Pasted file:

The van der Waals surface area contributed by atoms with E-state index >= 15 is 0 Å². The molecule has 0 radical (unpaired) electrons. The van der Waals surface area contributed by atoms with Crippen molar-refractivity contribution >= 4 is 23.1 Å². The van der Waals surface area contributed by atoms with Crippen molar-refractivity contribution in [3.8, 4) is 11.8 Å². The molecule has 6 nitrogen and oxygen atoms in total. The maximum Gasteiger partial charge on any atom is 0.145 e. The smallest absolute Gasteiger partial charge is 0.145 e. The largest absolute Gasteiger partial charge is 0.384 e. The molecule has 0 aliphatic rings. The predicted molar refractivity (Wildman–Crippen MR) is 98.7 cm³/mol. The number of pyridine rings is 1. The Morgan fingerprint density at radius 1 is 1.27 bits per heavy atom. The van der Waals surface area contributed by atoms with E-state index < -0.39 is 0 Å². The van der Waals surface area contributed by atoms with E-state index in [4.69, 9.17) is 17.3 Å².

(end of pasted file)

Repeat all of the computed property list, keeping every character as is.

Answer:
The van der Waals surface area contributed by atoms with E-state index >= 15 is 0 Å². The molecule has 0 radical (unpaired) electrons. The van der Waals surface area contributed by atoms with Crippen molar-refractivity contribution >= 4 is 23.1 Å². The van der Waals surface area contributed by atoms with Crippen molar-refractivity contribution in [3.8, 4) is 11.8 Å². The molecule has 6 nitrogen and oxygen atoms in total. The maximum Gasteiger partial charge on any atom is 0.145 e. The smallest absolute Gasteiger partial charge is 0.145 e. The largest absolute Gasteiger partial charge is 0.384 e. The molecule has 0 aliphatic rings. The predicted molar refractivity (Wildman–Crippen MR) is 98.7 cm³/mol. The number of pyridine rings is 1. The Morgan fingerprint density at radius 1 is 1.27 bits per heavy atom. The van der Waals surface area contributed by atoms with E-state index < -0.39 is 0 Å². The van der Waals surface area contributed by atoms with E-state index in [4.69, 9.17) is 17.3 Å².